'The most hilariously funny and deadly serious mystery debut since Janet Evanovich's One for the Money.'
**Library Journal*starred review
When Brad Parks' editor asked me to blurb his book, FACES OF THE GONE, I said sure, send it, I’ll read it. Fellow journalist, good guy, St. Martin’s publishes the only highest quality. It’s probably going to be fine.
When I closed the book, I mulled it over for a bit, then handed it to my husband. I said: Honey? Could you read this, too? What I didn’t say: I thought it was such fun and so good—I figured somehow I might be wrong. But Jonathan agreed.
I have one little problem with it—smiling now—which Brad understands full well. And I’m sure he wont be able to resist talking about it.
HANK: What was the first seed of your book that you thought of? The main character? The twist of the plot? The setting. When did you think—oh, hey, this could work!
BRAD: In my case, it was the crime. I had covered this quadruple homicide in Newark, this grisly, execution-style slaying: Four people shot in the back of the head, left to die in a vacant lot. The crime was a total mystery. No one knew who did it, why, or even how these four people in particular had come to know each other. So one day -- with the real-life murder still unsolved -- I just started typing. I invented this journalism-hero protagonist, Carter Ross, a guy who was the kind of investigative reporter I maybe always hoped I could be. And, page by page, he solved the crime for me. Though, to be honest, I really had no clue what I was doing. It was pretty much a high wire act right until the moment I typed "the end." Then I had to go back and try to make it seem like I knew what I was doing all along.
HANK: So recently you got--an email? And the subject line says: Library Journal review.
BRAD: Yep, it was an e-mail from my editor at St. Martin's, Toni Plummer, and it came in at 8:51 a.m. on the last Wednesday in October. The subject line was "FW: FACES OF THE GONE LJ." The top of it, the part Toni had written, simply said "One word: Wow." I read the review, then calmly poured myself a spot of tea...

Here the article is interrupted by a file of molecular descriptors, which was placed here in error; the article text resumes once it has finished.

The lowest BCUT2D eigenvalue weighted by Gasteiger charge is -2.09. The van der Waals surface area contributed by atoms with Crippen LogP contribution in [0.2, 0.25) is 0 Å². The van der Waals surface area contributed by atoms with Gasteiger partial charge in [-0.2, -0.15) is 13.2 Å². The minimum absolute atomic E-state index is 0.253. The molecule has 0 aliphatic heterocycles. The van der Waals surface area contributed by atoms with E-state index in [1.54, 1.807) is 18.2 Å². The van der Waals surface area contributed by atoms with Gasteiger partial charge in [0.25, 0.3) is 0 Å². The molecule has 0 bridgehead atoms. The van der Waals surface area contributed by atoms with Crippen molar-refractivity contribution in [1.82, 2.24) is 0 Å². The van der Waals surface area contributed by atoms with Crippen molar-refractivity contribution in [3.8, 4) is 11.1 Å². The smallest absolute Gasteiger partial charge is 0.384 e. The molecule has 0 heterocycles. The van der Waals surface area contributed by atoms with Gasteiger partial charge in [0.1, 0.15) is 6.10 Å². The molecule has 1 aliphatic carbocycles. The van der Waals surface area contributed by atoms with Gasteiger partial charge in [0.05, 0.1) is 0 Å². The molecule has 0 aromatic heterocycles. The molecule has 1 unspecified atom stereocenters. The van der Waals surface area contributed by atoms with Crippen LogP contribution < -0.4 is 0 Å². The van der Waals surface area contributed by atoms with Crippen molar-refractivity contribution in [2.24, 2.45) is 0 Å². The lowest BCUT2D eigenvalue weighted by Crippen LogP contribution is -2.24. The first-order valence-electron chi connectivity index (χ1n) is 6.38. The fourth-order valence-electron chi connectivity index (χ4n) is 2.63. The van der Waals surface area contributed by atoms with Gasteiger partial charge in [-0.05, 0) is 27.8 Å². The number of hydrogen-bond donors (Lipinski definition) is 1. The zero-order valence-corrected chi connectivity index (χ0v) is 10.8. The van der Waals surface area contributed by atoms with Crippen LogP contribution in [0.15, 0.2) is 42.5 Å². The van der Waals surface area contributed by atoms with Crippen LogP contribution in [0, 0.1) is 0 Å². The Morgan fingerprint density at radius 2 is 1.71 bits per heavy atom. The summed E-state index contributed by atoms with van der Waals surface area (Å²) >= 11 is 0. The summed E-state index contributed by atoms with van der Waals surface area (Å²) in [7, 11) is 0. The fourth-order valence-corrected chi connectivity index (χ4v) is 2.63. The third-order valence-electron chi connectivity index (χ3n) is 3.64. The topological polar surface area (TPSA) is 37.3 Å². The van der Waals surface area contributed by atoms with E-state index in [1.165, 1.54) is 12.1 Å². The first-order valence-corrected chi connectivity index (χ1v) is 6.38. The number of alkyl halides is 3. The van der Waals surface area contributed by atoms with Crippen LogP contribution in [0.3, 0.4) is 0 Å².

No, actually, I started parading around my home office (which also doubles as my kids' playroom), tripping over Thomas the Tank Engine trains while impersonating a marching band doing "STARS AND STRIPES FOREVER." I must have done this for close to 10 minutes, because my reply to my editor went out at 9:01 a.m., and it read: "One question: Do you think 'The most hilariously funny and deadly serious mystery debut since Janet Evanovich's One for the Money.' would fit on a tattoo? Because I'm about to have that inscribed on my chest." Shortly thereafter my agent, Jeanne Forte Dube, called and said, "Forget tattoos. I'm thinking Turnpike billboards!" And then we took turns hyperventilating for a while.
HANK: Having a first novel published is such a complicated thing. You see your actual book. There it is, the thing you loved, and worked on for so long, and it actually exists. I don't know about you, but I look at every person on the street, assessing: have they read it?
Tell me about what you're thinking these days.
BRAD: Well, first off, Hank, you're so popular, everyone you pass on the street probably HAS read your novel.
HANK: Oh, absolutely. They all wear I Heart Hank t-shirts. And I get all the good tables at restaurants.
BRAD: That's only because they're afraid you'll go undercover and expose unsanitary practices in their kitchens if they're not nice to you. Anyhow, what was the question again?
HANK: (You guys see what I mean, here...) Anyway, Brad, what's it like being a debut author? Heady? Humbling?
BRAD: I guess I'm still in that phase where I find it incredibly gratifying that anyone -- other than my mother or someone legally required by the bonds of marriage to do so -- wants to read my book. And if they actually like it? I start to get a little dizzy. My publication date was Dec. 8 and on Dec. 9 I got my first piece of legitimate fan mail from a woman named Maureen in Massachusetts. It began, "I just finished your first book...WOW. As an avid reader of mysteries, I can't wait until your next book." In some ways, getting a note like that is even better than the Library Journal review, because it came from a real reader who said she had never written an author before but just felt moved to do so in this case. I mean, getting a note like that, I felt like I could have flown all the way to Massachusetts to thank her personally.